Mol. Cells

A Novel Metabolic Detour for Pancreatic Cancer Survival

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Pancreatic cancer is a malignant tumor with a high mortality rate and is expected to become the second-leading cause of cancer mortality in the United States by 2030 (Park et al., 2021). The most common type of pancreatic cancer is pancreatic ductal adenocarcinoma (PDA), which is a very aggressive form of the disease (Guo et al., 2021; Park et al., 2021). Despite tremendous efforts to develop therapeutic alternatives for PDA, surgery is currently the most effective option (Jiang et al., 2022). Thus, there is a need for developing new targets for PDA therapy, for which a fundamental understanding of PDA metabolism is essential.

Polyamine promotes the growth and survival of cancer cells by modulating various metabolic signaling pathways (Casero et al., 2018). Similar to most cancer types, PDA uses polyamines to sustain malignant tumor growth, so targeting polyamine metabolism has been proposed as a potential strategy for treating this disease (Jiang et al., 2022). Ornithine, a precursor of polyamine, is considered a non-essential amino acid that can be synthesized by obtaining building blocks (nitrogen sources) from the extracellular environment (Casero et al., 2018). In this context, investigation of de novo ornithine synthesis (DNS) could be important for understanding the PDA energy metabolism. It has been reported that PDA has high arginase activity, enhancing the conversion of arginine to ornithine (Chen et al., 2021). Meanwhile, Nada Kalaany’s group investigated the importance of the ornithine’s nitrogen donor in PDA and suggested the involvement of glutamine in DNS as a nitrogen donor (Zaytouni et al., 2017). Thus, to develop PDA therapeutics, there is a need to confirm the preference of metabolites for DNS in PDA and to investigate their molecular mechanisms.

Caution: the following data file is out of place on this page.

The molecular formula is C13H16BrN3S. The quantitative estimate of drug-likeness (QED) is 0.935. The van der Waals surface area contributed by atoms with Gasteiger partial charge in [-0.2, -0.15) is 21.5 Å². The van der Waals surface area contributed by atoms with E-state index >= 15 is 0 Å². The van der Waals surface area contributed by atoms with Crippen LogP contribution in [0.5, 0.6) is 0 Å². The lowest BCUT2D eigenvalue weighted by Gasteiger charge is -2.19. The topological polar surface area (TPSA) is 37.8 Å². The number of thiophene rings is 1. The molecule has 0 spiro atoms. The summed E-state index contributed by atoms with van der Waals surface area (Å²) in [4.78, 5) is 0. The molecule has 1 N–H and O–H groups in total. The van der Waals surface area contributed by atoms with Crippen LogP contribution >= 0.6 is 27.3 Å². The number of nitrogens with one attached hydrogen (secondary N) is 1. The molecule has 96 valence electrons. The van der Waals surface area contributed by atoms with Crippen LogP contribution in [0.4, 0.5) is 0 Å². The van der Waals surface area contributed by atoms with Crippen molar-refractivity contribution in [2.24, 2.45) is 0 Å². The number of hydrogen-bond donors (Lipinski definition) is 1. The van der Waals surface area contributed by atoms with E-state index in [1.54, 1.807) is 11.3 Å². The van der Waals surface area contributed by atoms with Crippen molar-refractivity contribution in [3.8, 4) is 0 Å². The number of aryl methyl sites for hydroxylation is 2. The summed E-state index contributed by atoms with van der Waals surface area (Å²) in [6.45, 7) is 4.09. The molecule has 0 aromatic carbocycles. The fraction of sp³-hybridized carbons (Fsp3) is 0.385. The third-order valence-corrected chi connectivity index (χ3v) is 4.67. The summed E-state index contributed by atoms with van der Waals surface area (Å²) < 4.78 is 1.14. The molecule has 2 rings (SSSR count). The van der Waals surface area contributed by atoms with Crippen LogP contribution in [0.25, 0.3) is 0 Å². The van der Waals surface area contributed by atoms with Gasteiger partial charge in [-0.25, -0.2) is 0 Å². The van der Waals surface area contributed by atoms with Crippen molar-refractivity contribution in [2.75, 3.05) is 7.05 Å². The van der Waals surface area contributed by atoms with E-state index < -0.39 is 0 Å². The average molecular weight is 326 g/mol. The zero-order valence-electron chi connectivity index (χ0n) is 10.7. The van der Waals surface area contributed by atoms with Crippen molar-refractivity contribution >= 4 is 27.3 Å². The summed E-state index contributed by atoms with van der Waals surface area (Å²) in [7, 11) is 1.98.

Recently, Lee et al. (2023) revealed that glutamine-derived DNS contributes to the survival and growth of PDA using metabolic tracing methods. To prove this, genetic and pharmacological approaches were adopted in human and mouse models. The details of the findings are given below.


First, to distinguish the origin of nitrogen sources that synthesize polyamine formation, the authors performed a metabolic tracing experiment using 15N(amine)-glutamine or 15N-arginine in human PDA cells. Tracing data revealed that ornithine’s main nitrogen source in PDA cells was glutamine rather than arginine. Additionally, PDA-specific glutamine-derived ornithine enhanced the production of polyamine derivatives such as putrescine and spermidine, which eventually contributed to their survival. These results imply that the production of glutamine-derived ornithine is crucial for the maintenance of PDA.

Second, to delineate the major ornithine-generating metabolic pathways, representative enzymes, such as ornithine aminotransferase (OAT), arginase (ARG)2, and glycine amidinotransferase (GATM), were silenced in PDA cells; the suppression of OAT, but not ARG2 or GATM, downregulated DNS from 15N-glutamine. These findings suggest that OAT plays an important role in polyamine synthesis and tumor growth in PDA. Thus, OAT is a potential therapeutic target for preventing polyamine generation in PDA.